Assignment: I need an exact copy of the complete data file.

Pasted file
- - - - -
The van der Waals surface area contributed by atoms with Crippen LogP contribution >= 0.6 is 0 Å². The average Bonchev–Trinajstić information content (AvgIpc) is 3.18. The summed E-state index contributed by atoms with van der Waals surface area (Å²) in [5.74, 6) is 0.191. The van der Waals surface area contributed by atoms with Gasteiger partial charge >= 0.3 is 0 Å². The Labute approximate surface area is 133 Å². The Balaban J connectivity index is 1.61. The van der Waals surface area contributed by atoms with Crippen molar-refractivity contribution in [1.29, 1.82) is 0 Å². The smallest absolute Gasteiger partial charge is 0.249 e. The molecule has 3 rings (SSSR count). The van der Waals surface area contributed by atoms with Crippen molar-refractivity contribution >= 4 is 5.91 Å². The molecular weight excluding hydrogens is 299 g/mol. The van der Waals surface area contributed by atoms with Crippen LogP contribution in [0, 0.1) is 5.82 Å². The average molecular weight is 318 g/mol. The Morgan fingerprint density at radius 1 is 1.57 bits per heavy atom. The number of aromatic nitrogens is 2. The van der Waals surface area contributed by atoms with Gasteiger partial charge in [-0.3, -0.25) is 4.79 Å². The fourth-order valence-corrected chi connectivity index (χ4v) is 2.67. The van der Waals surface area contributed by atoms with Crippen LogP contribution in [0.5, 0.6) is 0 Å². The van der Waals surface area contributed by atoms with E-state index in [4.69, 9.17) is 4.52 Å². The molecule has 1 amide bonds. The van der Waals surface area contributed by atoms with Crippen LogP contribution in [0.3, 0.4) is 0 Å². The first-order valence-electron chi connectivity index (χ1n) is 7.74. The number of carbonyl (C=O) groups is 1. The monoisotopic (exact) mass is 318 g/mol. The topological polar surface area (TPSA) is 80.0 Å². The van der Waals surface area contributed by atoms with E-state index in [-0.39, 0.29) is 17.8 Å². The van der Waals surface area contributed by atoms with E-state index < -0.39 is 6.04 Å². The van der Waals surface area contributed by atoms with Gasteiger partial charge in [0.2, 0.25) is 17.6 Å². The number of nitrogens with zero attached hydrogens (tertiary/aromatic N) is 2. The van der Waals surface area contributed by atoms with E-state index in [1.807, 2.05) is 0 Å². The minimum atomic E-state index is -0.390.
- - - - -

The van der Waals surface area contributed by atoms with Crippen LogP contribution >= 0.6 is 0 Å². The average Bonchev–Trinajstić information content (AvgIpc) is 3.18. The summed E-state index contributed by atoms with van der Waals surface area (Å²) in [5.74, 6) is 0.191. The van der Waals surface area contributed by atoms with Gasteiger partial charge >= 0.3 is 0 Å². The Labute approximate surface area is 133 Å². The Balaban J connectivity index is 1.61. The van der Waals surface area contributed by atoms with Crippen molar-refractivity contribution in [1.29, 1.82) is 0 Å². The smallest absolute Gasteiger partial charge is 0.249 e. The molecule has 3 rings (SSSR count). The van der Waals surface area contributed by atoms with Crippen molar-refractivity contribution >= 4 is 5.91 Å². The molecular weight excluding hydrogens is 299 g/mol. The van der Waals surface area contributed by atoms with Crippen LogP contribution in [0, 0.1) is 5.82 Å². The average molecular weight is 318 g/mol. The Morgan fingerprint density at radius 1 is 1.57 bits per heavy atom. The number of aromatic nitrogens is 2. The van der Waals surface area contributed by atoms with Gasteiger partial charge in [-0.3, -0.25) is 4.79 Å². The fourth-order valence-corrected chi connectivity index (χ4v) is 2.67. The van der Waals surface area contributed by atoms with Crippen LogP contribution in [0.5, 0.6) is 0 Å². The van der Waals surface area contributed by atoms with E-state index in [4.69, 9.17) is 4.52 Å². The molecule has 1 amide bonds. The van der Waals surface area contributed by atoms with Crippen LogP contribution in [0.3, 0.4) is 0 Å². The first-order valence-electron chi connectivity index (χ1n) is 7.74. The number of carbonyl (C=O) groups is 1. The monoisotopic (exact) mass is 318 g/mol. The topological polar surface area (TPSA) is 80.0 Å². The van der Waals surface area contributed by atoms with E-state index in [-0.39, 0.29) is 17.8 Å². The van der Waals surface area contributed by atoms with E-state index < -0.39 is 6.04 Å². The van der Waals surface area contributed by atoms with Gasteiger partial charge in [0.2, 0.25) is 17.6 Å². The number of nitrogens with zero attached hydrogens (tertiary/aromatic N) is 2. The van der Waals surface area contributed by atoms with E-state index in [1.807, 2.05) is 0 Å². The minimum atomic E-state index is -0.390.